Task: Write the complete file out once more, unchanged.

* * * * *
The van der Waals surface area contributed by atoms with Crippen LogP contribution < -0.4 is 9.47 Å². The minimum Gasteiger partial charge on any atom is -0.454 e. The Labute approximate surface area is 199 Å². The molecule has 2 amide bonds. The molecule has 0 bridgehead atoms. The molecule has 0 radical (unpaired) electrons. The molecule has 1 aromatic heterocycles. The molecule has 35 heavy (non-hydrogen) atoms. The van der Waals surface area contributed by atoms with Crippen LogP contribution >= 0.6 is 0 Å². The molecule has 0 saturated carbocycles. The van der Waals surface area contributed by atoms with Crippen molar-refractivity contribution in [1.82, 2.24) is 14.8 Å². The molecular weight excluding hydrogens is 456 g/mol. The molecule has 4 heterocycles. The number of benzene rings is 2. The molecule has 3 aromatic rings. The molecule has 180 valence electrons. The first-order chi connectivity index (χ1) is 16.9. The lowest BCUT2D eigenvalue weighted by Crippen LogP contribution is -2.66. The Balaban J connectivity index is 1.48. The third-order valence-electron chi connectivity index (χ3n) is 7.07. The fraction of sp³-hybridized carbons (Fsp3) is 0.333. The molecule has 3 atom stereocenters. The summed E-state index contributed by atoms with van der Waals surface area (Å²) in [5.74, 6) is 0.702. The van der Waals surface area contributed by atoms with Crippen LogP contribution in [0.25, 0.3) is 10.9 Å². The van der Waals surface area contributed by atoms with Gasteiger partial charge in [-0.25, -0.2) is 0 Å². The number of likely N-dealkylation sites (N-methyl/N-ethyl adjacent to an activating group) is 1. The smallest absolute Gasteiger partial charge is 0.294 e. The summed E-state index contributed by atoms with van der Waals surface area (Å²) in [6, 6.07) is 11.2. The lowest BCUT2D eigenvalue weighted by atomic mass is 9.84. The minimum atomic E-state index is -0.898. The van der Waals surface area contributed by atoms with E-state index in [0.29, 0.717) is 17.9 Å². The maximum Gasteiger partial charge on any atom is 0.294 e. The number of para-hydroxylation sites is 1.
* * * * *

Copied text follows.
The van der Waals surface area contributed by atoms with Crippen LogP contribution < -0.4 is 9.47 Å². The minimum Gasteiger partial charge on any atom is -0.454 e. The Labute approximate surface area is 199 Å². The molecule has 2 amide bonds. The molecule has 0 bridgehead atoms. The molecule has 0 radical (unpaired) electrons. The molecule has 1 aromatic heterocycles. The molecule has 35 heavy (non-hydrogen) atoms. The van der Waals surface area contributed by atoms with Crippen LogP contribution >= 0.6 is 0 Å². The molecule has 0 saturated carbocycles. The van der Waals surface area contributed by atoms with Crippen molar-refractivity contribution in [1.82, 2.24) is 14.8 Å². The molecular weight excluding hydrogens is 456 g/mol. The molecule has 4 heterocycles. The number of benzene rings is 2. The molecule has 3 aromatic rings. The molecule has 180 valence electrons. The first-order chi connectivity index (χ1) is 16.9. The lowest BCUT2D eigenvalue weighted by Crippen LogP contribution is -2.66. The Balaban J connectivity index is 1.48. The third-order valence-electron chi connectivity index (χ3n) is 7.07. The fraction of sp³-hybridized carbons (Fsp3) is 0.333. The molecule has 3 atom stereocenters. The summed E-state index contributed by atoms with van der Waals surface area (Å²) in [5.74, 6) is 0.702. The van der Waals surface area contributed by atoms with Crippen LogP contribution in [0.25, 0.3) is 10.9 Å². The van der Waals surface area contributed by atoms with Gasteiger partial charge in [-0.25, -0.2) is 0 Å². The number of likely N-dealkylation sites (N-methyl/N-ethyl adjacent to an activating group) is 1. The smallest absolute Gasteiger partial charge is 0.294 e. The summed E-state index contributed by atoms with van der Waals surface area (Å²) in [6, 6.07) is 11.2. The lowest BCUT2D eigenvalue weighted by atomic mass is 9.84. The minimum atomic E-state index is -0.898. The van der Waals surface area contributed by atoms with E-state index in [0.29, 0.717) is 17.9 Å². The maximum Gasteiger partial charge on any atom is 0.294 e. The number of para-hydroxylation sites is 1.